• The organisation – there is no question about how much I earn, what the career prospects are, how my travels and expenses will work and what benefits I get. These things are products in use and not a Wiki page where you could contact people if you want to know more.
  • The challenge – the Windows 10 announcement was interesting. Microsoft is jumping over its own shadow with the recent changes, and I am intrigued about making this work.

I know there might be a lot of questions, so feel free to contact me if you have any concerns, or if you want to congratulate me.

FAQ:

  • Does this mean you will not be participating in open communication channels and open source any longer?

    On the contrary. I am hired to help Microsoft understand the open source world and play a bigger part in it. I will have to keep some secrets until a certain time. That will also be a re-occuring happening. But that is much the same for anyone working in Google, Samsung, Apple or any other company. Even Mozilla has secrets now, this is just how some markets work. I will keep writing for other channels, I will write MDN docs, be active on GitHub and applaud in public when other people do great work. I will also be available to promote your work. All I publish will be open source or Creative Commons. This blog will not be a Microsoft blog. This is still me and will always remain me.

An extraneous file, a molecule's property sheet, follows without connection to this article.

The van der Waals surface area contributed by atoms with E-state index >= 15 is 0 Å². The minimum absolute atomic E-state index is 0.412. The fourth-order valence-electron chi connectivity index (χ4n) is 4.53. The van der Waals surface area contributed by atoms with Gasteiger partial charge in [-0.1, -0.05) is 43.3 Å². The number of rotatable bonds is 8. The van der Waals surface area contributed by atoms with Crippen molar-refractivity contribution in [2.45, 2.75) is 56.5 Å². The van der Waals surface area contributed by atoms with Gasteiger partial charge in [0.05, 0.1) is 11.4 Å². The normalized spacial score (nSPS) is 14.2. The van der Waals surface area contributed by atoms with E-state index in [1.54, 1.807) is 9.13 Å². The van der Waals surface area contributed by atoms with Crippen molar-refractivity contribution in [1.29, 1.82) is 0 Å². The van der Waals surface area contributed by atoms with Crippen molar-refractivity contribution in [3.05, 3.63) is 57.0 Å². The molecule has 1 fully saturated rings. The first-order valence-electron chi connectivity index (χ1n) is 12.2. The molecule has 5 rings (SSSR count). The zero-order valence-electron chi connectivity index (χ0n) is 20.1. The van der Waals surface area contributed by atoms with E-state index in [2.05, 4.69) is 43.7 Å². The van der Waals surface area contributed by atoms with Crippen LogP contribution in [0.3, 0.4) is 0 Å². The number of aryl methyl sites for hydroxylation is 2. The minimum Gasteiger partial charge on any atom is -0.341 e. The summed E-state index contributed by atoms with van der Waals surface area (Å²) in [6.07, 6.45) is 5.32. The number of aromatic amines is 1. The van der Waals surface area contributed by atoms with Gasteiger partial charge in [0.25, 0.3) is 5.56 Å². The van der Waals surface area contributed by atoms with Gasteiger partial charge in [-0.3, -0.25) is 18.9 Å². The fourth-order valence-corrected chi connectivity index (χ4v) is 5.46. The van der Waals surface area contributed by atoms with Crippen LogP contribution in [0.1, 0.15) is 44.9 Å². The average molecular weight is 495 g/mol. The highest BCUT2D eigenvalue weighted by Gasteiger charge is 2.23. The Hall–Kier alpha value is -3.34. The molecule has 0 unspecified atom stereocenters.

• Will you now move to Windows with all your computing needs?

    No, like every other person who defends open technology and freedom I will keep using my Macintosh. (There might be sarcasm in this sentence, and a bit of guilt). I will also keep my Android and Firefox OS phones. I will of course get Windows based machinery as I am working on making those better for the web.